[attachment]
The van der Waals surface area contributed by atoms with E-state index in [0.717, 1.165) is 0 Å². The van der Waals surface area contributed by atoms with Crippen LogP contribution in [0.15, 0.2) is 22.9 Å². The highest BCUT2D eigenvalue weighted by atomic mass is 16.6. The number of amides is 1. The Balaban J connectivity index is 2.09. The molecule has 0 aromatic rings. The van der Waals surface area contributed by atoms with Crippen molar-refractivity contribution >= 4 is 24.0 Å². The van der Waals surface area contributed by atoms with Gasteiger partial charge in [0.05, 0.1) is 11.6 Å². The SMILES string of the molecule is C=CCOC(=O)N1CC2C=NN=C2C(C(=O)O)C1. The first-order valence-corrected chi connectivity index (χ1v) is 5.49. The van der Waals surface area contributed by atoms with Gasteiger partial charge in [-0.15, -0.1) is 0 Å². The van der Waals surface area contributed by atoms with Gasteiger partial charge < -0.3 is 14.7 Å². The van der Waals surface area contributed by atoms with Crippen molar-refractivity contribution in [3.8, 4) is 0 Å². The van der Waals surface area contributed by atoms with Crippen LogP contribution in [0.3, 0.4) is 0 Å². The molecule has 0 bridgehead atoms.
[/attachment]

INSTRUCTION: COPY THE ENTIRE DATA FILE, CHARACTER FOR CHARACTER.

The van der Waals surface area contributed by atoms with E-state index in [0.717, 1.165) is 0 Å². The van der Waals surface area contributed by atoms with Crippen LogP contribution in [0.15, 0.2) is 22.9 Å². The highest BCUT2D eigenvalue weighted by atomic mass is 16.6. The number of amides is 1. The Balaban J connectivity index is 2.09. The molecule has 0 aromatic rings. The van der Waals surface area contributed by atoms with Crippen molar-refractivity contribution >= 4 is 24.0 Å². The van der Waals surface area contributed by atoms with Gasteiger partial charge in [0.05, 0.1) is 11.6 Å². The SMILES string of the molecule is C=CCOC(=O)N1CC2C=NN=C2C(C(=O)O)C1. The first-order valence-corrected chi connectivity index (χ1v) is 5.49. The van der Waals surface area contributed by atoms with Gasteiger partial charge in [-0.15, -0.1) is 0 Å². The van der Waals surface area contributed by atoms with Gasteiger partial charge < -0.3 is 14.7 Å². The van der Waals surface area contributed by atoms with Crippen molar-refractivity contribution in [3.8, 4) is 0 Å². The van der Waals surface area contributed by atoms with Crippen LogP contribution in [0.3, 0.4) is 0 Å². The molecule has 0 bridgehead atoms.